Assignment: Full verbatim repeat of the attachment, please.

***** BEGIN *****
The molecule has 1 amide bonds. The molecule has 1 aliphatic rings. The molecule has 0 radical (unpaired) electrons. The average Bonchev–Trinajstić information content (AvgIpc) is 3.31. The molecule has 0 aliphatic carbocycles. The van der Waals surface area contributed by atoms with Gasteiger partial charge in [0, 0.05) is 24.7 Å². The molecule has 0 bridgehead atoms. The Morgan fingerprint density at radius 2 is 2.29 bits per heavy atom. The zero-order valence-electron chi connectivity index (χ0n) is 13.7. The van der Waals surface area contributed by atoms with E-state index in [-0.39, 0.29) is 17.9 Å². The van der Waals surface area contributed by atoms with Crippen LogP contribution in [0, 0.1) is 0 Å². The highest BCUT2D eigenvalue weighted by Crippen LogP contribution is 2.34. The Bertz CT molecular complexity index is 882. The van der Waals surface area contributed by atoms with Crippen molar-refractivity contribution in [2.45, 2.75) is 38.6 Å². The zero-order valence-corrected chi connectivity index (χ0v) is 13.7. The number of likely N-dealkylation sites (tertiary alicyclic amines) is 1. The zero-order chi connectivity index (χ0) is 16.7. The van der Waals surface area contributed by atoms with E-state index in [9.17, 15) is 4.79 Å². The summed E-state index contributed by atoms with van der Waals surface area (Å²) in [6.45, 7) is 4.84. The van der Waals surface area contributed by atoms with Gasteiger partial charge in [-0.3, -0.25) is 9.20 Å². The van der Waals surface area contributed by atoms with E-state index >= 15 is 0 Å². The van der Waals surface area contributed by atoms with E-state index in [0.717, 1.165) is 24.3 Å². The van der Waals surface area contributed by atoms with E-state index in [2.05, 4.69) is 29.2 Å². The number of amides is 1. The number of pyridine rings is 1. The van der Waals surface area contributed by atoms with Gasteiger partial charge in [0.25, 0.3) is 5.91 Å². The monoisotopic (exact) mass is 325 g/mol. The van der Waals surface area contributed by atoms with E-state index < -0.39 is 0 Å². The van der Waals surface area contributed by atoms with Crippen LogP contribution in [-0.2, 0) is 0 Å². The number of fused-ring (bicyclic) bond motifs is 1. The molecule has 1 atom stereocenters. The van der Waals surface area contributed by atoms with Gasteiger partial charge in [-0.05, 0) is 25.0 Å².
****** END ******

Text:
The molecule has 1 amide bonds. The molecule has 1 aliphatic rings. The molecule has 0 radical (unpaired) electrons. The average Bonchev–Trinajstić information content (AvgIpc) is 3.31. The molecule has 0 aliphatic carbocycles. The van der Waals surface area contributed by atoms with Gasteiger partial charge in [0, 0.05) is 24.7 Å². The molecule has 0 bridgehead atoms. The Morgan fingerprint density at radius 2 is 2.29 bits per heavy atom. The zero-order valence-electron chi connectivity index (χ0n) is 13.7. The van der Waals surface area contributed by atoms with E-state index in [-0.39, 0.29) is 17.9 Å². The van der Waals surface area contributed by atoms with Crippen LogP contribution in [0, 0.1) is 0 Å². The highest BCUT2D eigenvalue weighted by Crippen LogP contribution is 2.34. The Bertz CT molecular complexity index is 882. The van der Waals surface area contributed by atoms with Crippen molar-refractivity contribution in [2.45, 2.75) is 38.6 Å². The zero-order valence-corrected chi connectivity index (χ0v) is 13.7. The number of likely N-dealkylation sites (tertiary alicyclic amines) is 1. The zero-order chi connectivity index (χ0) is 16.7. The van der Waals surface area contributed by atoms with E-state index in [9.17, 15) is 4.79 Å². The summed E-state index contributed by atoms with van der Waals surface area (Å²) in [6.45, 7) is 4.84. The van der Waals surface area contributed by atoms with Gasteiger partial charge in [-0.3, -0.25) is 9.20 Å². The van der Waals surface area contributed by atoms with E-state index >= 15 is 0 Å². The van der Waals surface area contributed by atoms with E-state index in [0.717, 1.165) is 24.3 Å². The van der Waals surface area contributed by atoms with E-state index in [2.05, 4.69) is 29.2 Å². The number of amides is 1. The number of pyridine rings is 1. The van der Waals surface area contributed by atoms with Gasteiger partial charge in [0.25, 0.3) is 5.91 Å². The monoisotopic (exact) mass is 325 g/mol. The van der Waals surface area contributed by atoms with E-state index < -0.39 is 0 Å². The van der Waals surface area contributed by atoms with Crippen LogP contribution in [-0.2, 0) is 0 Å². The number of fused-ring (bicyclic) bond motifs is 1. The molecule has 1 atom stereocenters. The van der Waals surface area contributed by atoms with Gasteiger partial charge in [-0.05, 0) is 25.0 Å².